The “expensive” operation that I am trying to make cheaper is Fibonacci numbers. Because Python and Java can both understand unicode, the values are stored as unicode strings. The key is a unicode string of the number of the sequence or the number of rounds it takes to get there.

Code

Java

package com.darylmathison.memcache;

import java.io.IOException;
import java.net.InetSocketAddress;
import net.spy.memcached.MemcachedClient;

/**
 *
 * @author Daryl
 */
public class Main {

    /**
     * @param args the command line arguments
     */
    public static void main(String[] args) {
        try {
            MemcachedClient client = new MemcachedClient(new InetSocketAddress("localhost", 5701));
            for(int i = 2; i < 20; i++) {
                System.out.println("value of round " + i + " is " + fibonacci(i, client));
            }
            client.shutdown();
        } catch(IOException ioe) {
            ioe.printStackTrace();
        }
    }
    
    private static long fibonacci(int rounds, MemcachedClient client) {
        String cached = (String)client.get(String.valueOf(rounds));
        if(cached != null) {
            System.out.print("cached ");
            return Long.parseLong(cached);
        }
        
        long[] lastTwo = new long[] {1, 1};
        
        for(int i = 0; i < rounds; i++) {
            long last = lastTwo[1];
            lastTwo[1] = lastTwo[0] + lastTwo[1];
            lastTwo[0] = last;
        }
        
        client.set(String.valueOf(rounds), 360, String.valueOf(lastTwo[1]));
        return lastTwo[1];
     }
}

Python

Here is the Python client. As a pythonian, I tried to be as pythonic as possible.

import memcache

client = memcache.Client(['localhost:5701'])

def fibonacci(round):
    f = [1, 1, 1]
    
    for i in range(round):
        f[-1] = sum(f[:2])
        f[0], f[1] = f[1], f[2]
        
    return f[2]

def retrievefib(round):
    fib = client.get(str(round))
    if not fib:
        fib = fibonacci(round)
        client.set(str(round), str(fib))
    else:
        print("cached")
        
    return fib

def main():
    store = [ x for x in range(20) if x % 2 == 0]
    for i in store:
        retrievefib(i)
    
    for i in range(20):
        print(retrievefib(i))

if __name__ == "__main__":
    main()

Conclusion

Well, here is an example of Hazelcast as being the powerhouse behind the scenes. This is a place where I think it shines the most. One doesn’t have to create whole new crafty, distributed applications to take advantage of Hazelcast. All one has to do is use known practices and let Hazelcast do the hard work. The source for this post can be found here for the Java code and here for the Python code.

References

http://en.wikipedia.org/wiki/Fibonacci_number
https://code.google.com/p/spymemcached/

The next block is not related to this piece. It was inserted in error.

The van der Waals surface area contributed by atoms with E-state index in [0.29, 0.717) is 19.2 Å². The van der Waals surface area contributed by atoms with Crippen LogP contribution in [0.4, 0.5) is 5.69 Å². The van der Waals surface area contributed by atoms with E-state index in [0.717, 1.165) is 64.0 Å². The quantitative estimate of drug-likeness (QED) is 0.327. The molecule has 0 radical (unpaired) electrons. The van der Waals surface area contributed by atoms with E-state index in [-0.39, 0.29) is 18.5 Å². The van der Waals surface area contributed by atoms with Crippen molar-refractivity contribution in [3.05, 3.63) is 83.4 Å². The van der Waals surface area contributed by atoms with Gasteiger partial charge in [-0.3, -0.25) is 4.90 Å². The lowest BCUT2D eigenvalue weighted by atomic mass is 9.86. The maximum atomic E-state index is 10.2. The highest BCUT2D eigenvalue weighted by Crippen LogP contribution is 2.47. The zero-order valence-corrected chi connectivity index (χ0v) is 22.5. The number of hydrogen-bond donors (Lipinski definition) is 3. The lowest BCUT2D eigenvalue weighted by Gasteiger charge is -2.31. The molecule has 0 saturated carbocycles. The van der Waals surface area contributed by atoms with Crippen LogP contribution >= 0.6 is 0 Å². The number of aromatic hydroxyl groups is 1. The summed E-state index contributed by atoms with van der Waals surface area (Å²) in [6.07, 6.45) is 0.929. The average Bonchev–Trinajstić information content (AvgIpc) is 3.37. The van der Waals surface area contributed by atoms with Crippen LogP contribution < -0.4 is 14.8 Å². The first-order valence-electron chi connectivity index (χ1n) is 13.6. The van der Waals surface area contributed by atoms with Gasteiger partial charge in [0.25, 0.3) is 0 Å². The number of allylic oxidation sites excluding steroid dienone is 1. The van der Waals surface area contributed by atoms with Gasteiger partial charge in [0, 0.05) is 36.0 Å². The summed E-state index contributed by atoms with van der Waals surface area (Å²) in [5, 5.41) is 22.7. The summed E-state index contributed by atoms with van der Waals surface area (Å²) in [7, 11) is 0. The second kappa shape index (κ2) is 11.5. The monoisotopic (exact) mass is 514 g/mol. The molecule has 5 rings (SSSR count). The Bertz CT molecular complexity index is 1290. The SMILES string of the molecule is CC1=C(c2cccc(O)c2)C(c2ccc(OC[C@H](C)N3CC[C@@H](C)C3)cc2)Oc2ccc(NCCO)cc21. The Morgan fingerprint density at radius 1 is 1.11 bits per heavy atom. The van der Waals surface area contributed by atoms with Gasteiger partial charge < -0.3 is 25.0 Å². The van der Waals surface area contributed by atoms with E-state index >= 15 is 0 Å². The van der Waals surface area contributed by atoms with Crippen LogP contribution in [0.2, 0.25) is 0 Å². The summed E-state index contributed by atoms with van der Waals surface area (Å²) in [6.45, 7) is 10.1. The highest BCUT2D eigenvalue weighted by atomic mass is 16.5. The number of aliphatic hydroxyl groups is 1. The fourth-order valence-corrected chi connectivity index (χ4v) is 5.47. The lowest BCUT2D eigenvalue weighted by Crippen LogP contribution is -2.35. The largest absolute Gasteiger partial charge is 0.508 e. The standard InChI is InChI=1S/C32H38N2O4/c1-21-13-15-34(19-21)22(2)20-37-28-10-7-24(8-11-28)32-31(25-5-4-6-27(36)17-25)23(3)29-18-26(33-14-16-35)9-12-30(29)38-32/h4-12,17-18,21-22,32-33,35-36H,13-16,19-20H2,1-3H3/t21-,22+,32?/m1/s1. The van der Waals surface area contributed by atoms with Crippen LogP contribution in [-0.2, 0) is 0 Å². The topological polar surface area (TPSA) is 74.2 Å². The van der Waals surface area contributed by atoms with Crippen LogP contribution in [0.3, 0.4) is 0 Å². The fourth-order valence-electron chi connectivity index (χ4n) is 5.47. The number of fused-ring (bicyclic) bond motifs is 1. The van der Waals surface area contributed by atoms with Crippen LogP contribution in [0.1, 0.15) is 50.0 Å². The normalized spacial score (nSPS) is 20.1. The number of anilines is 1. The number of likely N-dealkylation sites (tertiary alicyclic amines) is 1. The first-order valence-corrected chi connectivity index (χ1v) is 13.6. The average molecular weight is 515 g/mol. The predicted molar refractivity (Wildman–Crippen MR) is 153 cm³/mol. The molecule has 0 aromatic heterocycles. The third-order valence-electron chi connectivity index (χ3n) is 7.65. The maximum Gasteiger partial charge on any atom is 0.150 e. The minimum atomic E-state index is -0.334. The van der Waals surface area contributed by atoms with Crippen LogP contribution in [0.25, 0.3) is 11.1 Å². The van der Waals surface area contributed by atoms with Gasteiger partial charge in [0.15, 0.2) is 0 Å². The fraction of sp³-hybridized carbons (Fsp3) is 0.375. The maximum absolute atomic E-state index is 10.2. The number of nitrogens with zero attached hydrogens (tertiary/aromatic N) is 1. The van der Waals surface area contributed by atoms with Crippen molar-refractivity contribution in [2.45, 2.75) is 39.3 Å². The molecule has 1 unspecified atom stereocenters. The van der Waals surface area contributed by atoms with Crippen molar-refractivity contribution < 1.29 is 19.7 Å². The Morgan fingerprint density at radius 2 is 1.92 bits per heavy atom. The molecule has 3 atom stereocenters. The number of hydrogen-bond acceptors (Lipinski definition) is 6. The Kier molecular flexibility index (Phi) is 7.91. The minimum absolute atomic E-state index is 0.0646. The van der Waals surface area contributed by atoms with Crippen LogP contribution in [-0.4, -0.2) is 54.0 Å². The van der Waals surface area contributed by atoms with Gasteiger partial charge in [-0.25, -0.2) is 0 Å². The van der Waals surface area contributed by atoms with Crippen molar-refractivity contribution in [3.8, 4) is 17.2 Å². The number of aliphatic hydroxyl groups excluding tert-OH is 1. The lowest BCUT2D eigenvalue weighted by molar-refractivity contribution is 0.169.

https://pypi.python.org/pypi/python3-memcached/1.51

Beginner’s Guide to Hazelcast Table of Contents

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I have noticed that most people are getting stuck on the first part and I wanted to make sure that one gets all of the posts so I am publishing a Table of Contents. I plan on keeping it up as I write more posts.

Table of Contents

Beginner’s Guide to Hazelcast Part 1

Beginner’s Guide to Hazelcast Part 2

Beginner’s Guide to Hazelcast Part 3

Beginner’s Guide to Hazelcast Part 4

Beginner’s Guide to Hazelcast Part 5

Beginner’s Guide to Hazelcast Part 6

Beginner’s Guide to Hazelcast Part 7

And there they all are.  Since I am using WordPress, this should produce some pingbacks as well.

Beginner’s Guide to Hazelcast Webinar Source Code Links

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I promised during the question and answer section of my presentation that I would post my code so everyone can have access to it.  I am going to do one better and give links to all my Hazelcast source code examples.  They are on GitHub so one can do a clone and pull them down via their favorite git client.  I use Netbeans so if one is using Netbeans, one can open up the project contained within the checkout.

Beginner’s Guide to Hazelcast Part 1

https://github.com/darylmathison/hazelcast-simple-app-example

Beginner’s Guide to Hazelcast Part 2

https://github.com/darylmathison/hazelcast-collections-example

Beginner’s Guide to Hazelcast Part 3

https://github.com/darylmathison/hazelcast-primitives-example

Beginner’s Guide to Hazelcast Part 4

https://github.com/darylmathison/hazelcast-executor-service-example

Beginner’s Guide to Hazelcast Webinar

https://github.com/darylmathison/hazelcast-webinar-example

Broke 10,000 Views – I Have Some People to Thank

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This may be a small amount to some people but I don’t care. As of now, My blog has broke the 10,000 view mark. I started this blog in 2010 but the number of views were small and I might have gotten 300 views in two years. Since I got serious about keeping this blog up in 2013, I have gone from that small 300 to 10,000 in two years!

I do like to thank my followers who have, I think, get to wait an unknown amount of time for original posts to come out. I do have some organizations to thank too. Without them, I would not have been able to do this. I discovered recently that Hazelcast has been re-blogging my posts no matter what I put up. I also would like to thank Java Code Geeks for noticing me and wanting me to become one of their partners. Java Code Geeks have been posting even some of my “garbage” posts.

Well, that is it. Expect another thank you at 20,000.